Many of the contributors describe the importance of Buddhist practice in reclaiming the fullness of their identity. For several, this is how they became Buddhist in the first place. For Selassie, sitting practice helped her turn back toward her Blackness and embrace every part of herself, especially “a direct relationship with our sensory experience for the sake of freedom and joy” (80). Giles discovered in her first retreat that she “was no longer afraid of the passing noise in my head and welcomed the silence as a refuge” (40). Eventually, benefactor compassion practice helped her assemble “a field of loving support on [her] behalf” (41). Johnson describes how Zen practice “helped me to be a Black man who can also live more equanimously with the threat of police brutality, and still care for myself deeply” (130).
Kamilah Majied learned from her Buddhist mother to turn toward the heartaches of life and welcome them, because they show that we are still hopeful enough to let our heart break. She learned to express gratitude toward sorrow and grief as gateways to spiritual depth. When Ruth King first heard dharma teachings, she could “feel my entire body ringing like a sweet, vibrating bell. Everything in me was screaming YES!” (162). She felt she knew who she was for the first time, and she knew that understanding the nature of mind was her “ticket to freedom” (162). Now she describes mindfulness as “the technology for shifting from being ensnarled in suffering to being curious about it” (165).
Still, several ask whether Buddhist practice supported a kind of “spiritual bypassing” of their Blackness and trauma recovery. Owens finds that, even with the traditional three-year retreat behind him, ayahuasca ceremonies helped him to do something “no practice in Buddhism had helped me to do.” He continues: “I want my Blackness to be supported by my dharma practice, not erased by it” (47). Selassie wonders if Western Buddhism’s orientalism and colonialism has created an unhealthy mix. She asks, “Was my turning toward Buddhism a turning away from Blackness?” (78–79). As she found her way forward, she found that she first needed to turn toward Blackness, and then Buddhism “helped me embrace what I had rejected” and eventually “embrace every part of myself” (80). She rejoices that she encountered a deep self-love awaiting her.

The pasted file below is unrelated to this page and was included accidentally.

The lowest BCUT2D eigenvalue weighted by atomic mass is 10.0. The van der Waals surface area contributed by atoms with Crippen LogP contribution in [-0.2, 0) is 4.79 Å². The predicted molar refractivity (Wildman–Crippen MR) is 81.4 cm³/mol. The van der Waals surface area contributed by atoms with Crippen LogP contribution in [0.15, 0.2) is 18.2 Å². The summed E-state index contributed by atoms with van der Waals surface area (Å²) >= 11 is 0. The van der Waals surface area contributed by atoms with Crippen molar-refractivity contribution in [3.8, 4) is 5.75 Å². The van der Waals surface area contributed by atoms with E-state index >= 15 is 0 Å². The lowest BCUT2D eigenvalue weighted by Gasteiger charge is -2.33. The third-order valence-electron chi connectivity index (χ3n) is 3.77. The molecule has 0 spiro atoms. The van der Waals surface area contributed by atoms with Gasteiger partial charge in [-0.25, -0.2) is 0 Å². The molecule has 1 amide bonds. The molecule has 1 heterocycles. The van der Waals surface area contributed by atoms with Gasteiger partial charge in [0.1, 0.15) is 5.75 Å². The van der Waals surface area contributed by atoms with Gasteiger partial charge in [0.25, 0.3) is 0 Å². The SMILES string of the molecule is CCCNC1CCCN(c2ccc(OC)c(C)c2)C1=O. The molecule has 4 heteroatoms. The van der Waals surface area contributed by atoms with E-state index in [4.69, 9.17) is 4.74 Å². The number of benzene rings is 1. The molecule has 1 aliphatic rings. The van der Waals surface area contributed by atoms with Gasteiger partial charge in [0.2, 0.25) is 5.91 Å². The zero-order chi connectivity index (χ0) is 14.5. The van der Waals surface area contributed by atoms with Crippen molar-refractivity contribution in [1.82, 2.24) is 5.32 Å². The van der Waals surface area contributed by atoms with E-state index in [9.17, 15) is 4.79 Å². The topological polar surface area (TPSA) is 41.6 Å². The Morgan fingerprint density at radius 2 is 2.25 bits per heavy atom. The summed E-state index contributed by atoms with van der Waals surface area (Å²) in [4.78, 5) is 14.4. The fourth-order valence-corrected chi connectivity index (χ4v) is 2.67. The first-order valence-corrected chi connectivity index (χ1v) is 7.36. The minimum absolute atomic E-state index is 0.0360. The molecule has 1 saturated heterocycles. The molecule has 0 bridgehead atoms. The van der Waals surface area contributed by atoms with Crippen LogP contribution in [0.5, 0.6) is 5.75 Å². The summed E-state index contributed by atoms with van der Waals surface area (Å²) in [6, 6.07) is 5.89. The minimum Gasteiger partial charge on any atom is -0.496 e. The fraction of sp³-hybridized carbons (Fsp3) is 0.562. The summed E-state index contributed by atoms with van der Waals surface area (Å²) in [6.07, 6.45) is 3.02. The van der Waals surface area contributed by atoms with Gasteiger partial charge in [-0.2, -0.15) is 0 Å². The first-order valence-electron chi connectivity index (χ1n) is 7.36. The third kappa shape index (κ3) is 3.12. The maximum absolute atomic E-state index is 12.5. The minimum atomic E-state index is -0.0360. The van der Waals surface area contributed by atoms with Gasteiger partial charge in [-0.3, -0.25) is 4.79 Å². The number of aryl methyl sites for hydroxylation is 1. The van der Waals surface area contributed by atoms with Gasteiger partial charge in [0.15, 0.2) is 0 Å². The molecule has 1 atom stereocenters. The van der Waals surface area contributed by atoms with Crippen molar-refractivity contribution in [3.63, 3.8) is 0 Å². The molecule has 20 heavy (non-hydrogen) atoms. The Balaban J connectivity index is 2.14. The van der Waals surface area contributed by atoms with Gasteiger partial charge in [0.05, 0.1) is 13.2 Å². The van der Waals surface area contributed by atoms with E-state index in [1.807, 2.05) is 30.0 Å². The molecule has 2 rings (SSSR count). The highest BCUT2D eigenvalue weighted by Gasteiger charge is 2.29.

While dharma practice has been healing and profound for many of the contributors, Buddhist communities themselves may not have been so healing. Most of these authors have found special solace in POC sanghas. Yetunde describes her eventual discovery of the power of practicing with other practitioners of color, especially because “space [can] be made for the recognition and expression of the sorrow of living in racist societies.” She continues: “Simultaneously, space should be made for the cultivation of joy” (111). These POC sanghas help contribute to a postcolonial Buddhism, reintegrating Asian Buddhist teachings that white sanghas may have omitted. In this way, POC sanghas can contribute to the authentic transmission of Buddhism for diverse people of the future.
One final personal note. One of the most enriching aspects of this book has been the power of what Johnson calls the Way Seeking Mind Story, or the intimate journey into the heart of dharma. In my Tibetan tradition, these moments of direct awakening and transmission are called “rock meets bone” moments, when reality and realization eclipse our confused conceptual version of things. There are many such moments in these accounts. Reading them, I could feel my own original journey of meeting the dharma again for the very first time. Thank you for these abundant gifts!
Judith Simmer-Brown is Distinguished Professor of Contemplative and Religious Studies at Naropa University in Boulder, Colorado, where she has taught since 1978. She is an acharya (senior dharma teacher) in the Shambhala lineage of Chogyam Trungpa Rinpoche. Her books are Dakini’s Warm Breath (Shambhala, 2001) and Meditation and the Classroom: Contemplative Pedagogy for Religious Studies (SUNY, 2011).